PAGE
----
Moreover such a drastic and elaborate solution, which effectively amounts to God incarnating Himself into the creation and committing suicide, misses a big point – the very capacity to make mistakes and commit sins was embedded into human nature the moment God gave us free will. God knew before He created us that we would err. So for the New Testament to claim that mankind has only been able to properly access God’s forgiveness the moment Jesus shed his blood on the cross makes a mockery of God’s forgiveness, it is an intolerable challenge to the principle of God’s mercy. We now know that the human story is so old, going back tens of thousands and perhaps hundreds of thousands of years, that to say it has only been 2,000 years since a proper relationship between man and God has been made possible, makes a mockery of the idea of divine love, because that is not loving. A God who coherently shows mercy, compassion and forgiveness for His creation does not stuff all of salvation into a single moment in human history.
The Qur’anic vision is very different:
“For every people there has been a guide”
In Islām the salvation offered through all of the Prophets has been the same throughout history, submission to our Creator and forgiveness granted through sincere repentance. That is the true understanding of God as having forgiveness and compassion prescribed on His very nature. Unlike Christianity’s pessimistic view of humanity, Muslims believe that God created man in the best of states. Each baby that is born is pure and sinless. However human beings are prone to making mistakes because we are fallible beings, an inevitable consequence of the free will that God gifted us. When God created man He did not expect us to be angels, He already had countless angels, perfect in their compliance, to do His bidding. In the creation of Adam, God wanted to bring about something different: a creature of free will, submitting to Him out of choice. A consequence is that we commit sins, and if we are believers then we repent and return to God. That is the part that God loves: the repentance, the voluntary return. In Islām what is God’s attitude toward sins? He condemns the sins we commit, but He waits for us to repent, and when we do He welcomes us. The Qur’ān tells us:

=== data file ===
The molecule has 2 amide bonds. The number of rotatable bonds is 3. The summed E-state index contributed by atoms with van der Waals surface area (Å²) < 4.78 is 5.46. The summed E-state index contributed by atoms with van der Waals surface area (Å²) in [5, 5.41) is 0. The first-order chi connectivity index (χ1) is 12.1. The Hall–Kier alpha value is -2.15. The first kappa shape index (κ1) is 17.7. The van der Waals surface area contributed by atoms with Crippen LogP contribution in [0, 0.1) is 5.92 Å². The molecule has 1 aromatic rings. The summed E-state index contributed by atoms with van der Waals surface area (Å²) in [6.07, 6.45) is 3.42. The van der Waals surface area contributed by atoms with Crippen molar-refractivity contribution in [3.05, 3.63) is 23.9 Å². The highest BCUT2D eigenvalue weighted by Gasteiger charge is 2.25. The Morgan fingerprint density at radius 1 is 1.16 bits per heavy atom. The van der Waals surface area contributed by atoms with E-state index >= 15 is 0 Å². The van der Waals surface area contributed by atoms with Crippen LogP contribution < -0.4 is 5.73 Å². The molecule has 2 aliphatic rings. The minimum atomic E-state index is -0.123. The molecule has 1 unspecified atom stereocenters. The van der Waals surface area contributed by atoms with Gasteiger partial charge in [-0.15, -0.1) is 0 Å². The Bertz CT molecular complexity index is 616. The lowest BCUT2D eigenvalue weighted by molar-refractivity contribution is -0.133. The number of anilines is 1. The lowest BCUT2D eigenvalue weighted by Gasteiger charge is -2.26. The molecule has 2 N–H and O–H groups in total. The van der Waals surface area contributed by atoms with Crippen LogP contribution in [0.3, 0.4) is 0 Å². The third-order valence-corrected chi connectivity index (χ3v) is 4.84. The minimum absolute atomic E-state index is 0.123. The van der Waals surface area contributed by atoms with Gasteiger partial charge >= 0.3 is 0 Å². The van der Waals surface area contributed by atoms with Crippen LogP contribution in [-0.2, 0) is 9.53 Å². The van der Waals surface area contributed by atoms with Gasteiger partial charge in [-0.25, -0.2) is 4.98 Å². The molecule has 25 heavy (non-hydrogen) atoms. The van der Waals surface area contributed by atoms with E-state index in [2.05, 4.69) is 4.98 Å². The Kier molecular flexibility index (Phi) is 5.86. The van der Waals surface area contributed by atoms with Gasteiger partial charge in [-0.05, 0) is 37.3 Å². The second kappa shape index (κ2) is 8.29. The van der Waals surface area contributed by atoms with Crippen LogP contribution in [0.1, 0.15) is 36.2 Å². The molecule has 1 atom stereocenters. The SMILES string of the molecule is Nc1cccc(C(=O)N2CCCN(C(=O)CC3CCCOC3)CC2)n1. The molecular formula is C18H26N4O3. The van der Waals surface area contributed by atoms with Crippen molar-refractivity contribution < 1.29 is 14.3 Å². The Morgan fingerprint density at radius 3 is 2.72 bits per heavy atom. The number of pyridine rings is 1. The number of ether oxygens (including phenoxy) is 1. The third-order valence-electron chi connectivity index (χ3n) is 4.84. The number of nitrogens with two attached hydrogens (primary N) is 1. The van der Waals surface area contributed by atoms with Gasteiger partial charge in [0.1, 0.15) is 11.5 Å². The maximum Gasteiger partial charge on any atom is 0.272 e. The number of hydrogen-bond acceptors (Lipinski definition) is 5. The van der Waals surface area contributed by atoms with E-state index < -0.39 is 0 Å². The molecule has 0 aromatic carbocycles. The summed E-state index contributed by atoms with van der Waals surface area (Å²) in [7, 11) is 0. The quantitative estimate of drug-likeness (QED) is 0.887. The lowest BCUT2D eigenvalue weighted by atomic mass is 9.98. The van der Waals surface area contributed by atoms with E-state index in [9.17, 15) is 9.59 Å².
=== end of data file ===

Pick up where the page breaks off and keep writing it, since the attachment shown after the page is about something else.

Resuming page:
“O my servants who have transgressed against their souls! Despair not the Mercy of God. Verily, God forgives all sins: for He is Oft-Forgiving, Most Merciful.”
- On the concept of ‘faith/belief,’ the Quran leads (7.6%), followed by the New Testament (4.8%) and the Old Testament a distant third (0.2%).